Author page for Rob Swart
Rob Swart is currently Coordinator of International Climate Change Adaptation Research at Alterra in The Netherlands. He leads a number of national and international projects in the area of climate change adaptation strategies. Previously, he headed the European Topic Centre on Air and Climate Change of the European Environment Agency (EEA). Rob has been extensively involved in the work of the IPCC, as lead author for the 1st, 2nd, and 3rd Assessments, as Head of the Technical Support Unit of the Mitigation Working Group III during the 3rd Assessment, and as lead author of the WGIII and Synthesis reports during the 4th Assessment. Rob holds a MSc in environmental engineering from Delft University of Technology and a PhD in climate risks assessment from the Vrije Universiteit Amsterdam.
Tellus Publications (Selected)
Rob Swart, Paul Raskin, John Robinson
Unsustainable tendencies in the co-evolution of human and natural systems have stimulated a search for new approaches to understanding complex problems of environment and development. Recently, attention has been drawn to the emergence of a new “sustainability science,” and core questions and research strategies have been proposed. A key challenge of sustainability is to examine the range of plausible future pathways of combined social and environmental systems under conditions of uncertainty, surprise, human choice, and complexity. This requires charting new scientific territory and expanding the current global change research agenda. Scenario analysis—including new participatory and problem-oriented approaches—provides a powerful tool for integrating knowledge, scanning the future in an organized way, and internalizing human choice into sustainability science.
Originally published in Global Environmental Change 14 (2004): 137–146.
Paul Raskin, Tariq Banuri, Gilberto Gallopín, Al Hammond, Rob Swart, Robert Kates, Pablo Gutman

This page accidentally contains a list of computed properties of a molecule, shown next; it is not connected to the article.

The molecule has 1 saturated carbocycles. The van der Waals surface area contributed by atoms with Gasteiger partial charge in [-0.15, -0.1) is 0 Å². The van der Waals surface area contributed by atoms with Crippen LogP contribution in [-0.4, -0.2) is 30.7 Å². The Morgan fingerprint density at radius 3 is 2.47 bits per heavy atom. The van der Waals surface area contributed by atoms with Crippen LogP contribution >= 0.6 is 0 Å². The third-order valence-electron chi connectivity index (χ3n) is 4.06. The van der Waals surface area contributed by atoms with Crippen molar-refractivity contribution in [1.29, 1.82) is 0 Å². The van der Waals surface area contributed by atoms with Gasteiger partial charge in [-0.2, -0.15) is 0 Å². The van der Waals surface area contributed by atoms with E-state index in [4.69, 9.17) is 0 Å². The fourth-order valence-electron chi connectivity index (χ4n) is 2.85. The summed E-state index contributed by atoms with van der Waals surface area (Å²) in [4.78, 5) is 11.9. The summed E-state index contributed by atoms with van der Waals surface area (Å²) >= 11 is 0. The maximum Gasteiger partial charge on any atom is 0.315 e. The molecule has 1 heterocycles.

The planetary phase of history has begun, but the future shape of global society remains profoundly uncertain. Though perhaps improbable, a shift toward a planetary civilization of enriched lives, human solidarity, and environmental sustainability is still possible. This treatise examines the historic roots of this fateful crossroads, analyzes alternative scenarios that can emerge from contemporary forces and contradictions, and points to strategies and choices for advancing a Great Transition. It synthesizes the insights of the Global Scenario Group, convened in 1995 by the Tellus Institute and Stockholm Environment Institute to explore the requirements for a sustainable and desirable future.
Paul Raskin, Rob Swart, John Robinson
A letter to the editor in Science discussing a recent article, "Sustainability Science," by Kates et al.
The letter argues that sustainability science will need to transcend the determinism and incremental responses to perturbation that still dominate much research on the dynamics of combined socio-ecological systems. It offers participatory scenario development as an approach for systematically addressing many of the core challenges the discipline faces.
Originally published in Science 297 (September 2002): 1994.
Paul Raskin, Gilberto Gallopín, Rob Swart, Al Hammond, Pablo Gutman
This paper analyzes the prospects for sustainability within the confines of Conventional Worlds scenarios. The shift to more sustainable forms of development must at least begin at this level, although we will likely need more fundamental social changes to complete the transition to a sustainable global society. The paper introduces social and environmental targets as well as strategic policies for reaching them. It shows both the great potential for progress and the daunting challenges within a growth-driven development paradigm.
Technical documentation available here
Gilberto Gallopín, Al Hammond, Paul Raskin, Rob Swart
This paper introduces scenario methods and a framework for envisioning global futures. It depicts contrasting world development scenarios, all compatible with current patterns and trends, but with sharply different implications for the quest for sustainability in the twenty-first century. The paper focuses on three broad scenario classes—Conventional Worlds, Barbarization, and Great Transitions—which are characterized by, respectively, essential continuity with current patterns, fundamental but degenerative social change, and fundamental and progressive social transformation.